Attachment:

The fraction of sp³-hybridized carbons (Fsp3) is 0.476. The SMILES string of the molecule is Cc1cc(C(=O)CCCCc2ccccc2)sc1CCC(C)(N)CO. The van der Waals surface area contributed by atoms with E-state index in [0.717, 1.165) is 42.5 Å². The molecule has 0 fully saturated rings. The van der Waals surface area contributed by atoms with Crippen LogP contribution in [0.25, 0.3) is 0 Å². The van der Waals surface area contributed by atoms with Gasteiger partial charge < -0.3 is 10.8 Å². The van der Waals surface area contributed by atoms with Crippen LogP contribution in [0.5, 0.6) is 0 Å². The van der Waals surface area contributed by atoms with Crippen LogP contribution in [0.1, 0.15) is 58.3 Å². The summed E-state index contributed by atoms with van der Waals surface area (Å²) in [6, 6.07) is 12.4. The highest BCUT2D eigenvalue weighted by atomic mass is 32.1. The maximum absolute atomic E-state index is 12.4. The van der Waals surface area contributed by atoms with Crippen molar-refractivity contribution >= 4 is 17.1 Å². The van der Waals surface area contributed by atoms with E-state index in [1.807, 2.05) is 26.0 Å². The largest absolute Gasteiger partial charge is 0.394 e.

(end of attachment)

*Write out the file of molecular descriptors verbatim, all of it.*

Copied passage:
The fraction of sp³-hybridized carbons (Fsp3) is 0.476. The SMILES string of the molecule is Cc1cc(C(=O)CCCCc2ccccc2)sc1CCC(C)(N)CO. The van der Waals surface area contributed by atoms with E-state index in [0.717, 1.165) is 42.5 Å². The molecule has 0 fully saturated rings. The van der Waals surface area contributed by atoms with Crippen LogP contribution in [0.25, 0.3) is 0 Å². The van der Waals surface area contributed by atoms with Gasteiger partial charge < -0.3 is 10.8 Å². The van der Waals surface area contributed by atoms with Crippen LogP contribution in [0.5, 0.6) is 0 Å². The van der Waals surface area contributed by atoms with Crippen LogP contribution in [0.1, 0.15) is 58.3 Å². The summed E-state index contributed by atoms with van der Waals surface area (Å²) in [6, 6.07) is 12.4. The highest BCUT2D eigenvalue weighted by atomic mass is 32.1. The maximum absolute atomic E-state index is 12.4. The van der Waals surface area contributed by atoms with Crippen molar-refractivity contribution >= 4 is 17.1 Å². The van der Waals surface area contributed by atoms with E-state index in [1.807, 2.05) is 26.0 Å². The largest absolute Gasteiger partial charge is 0.394 e.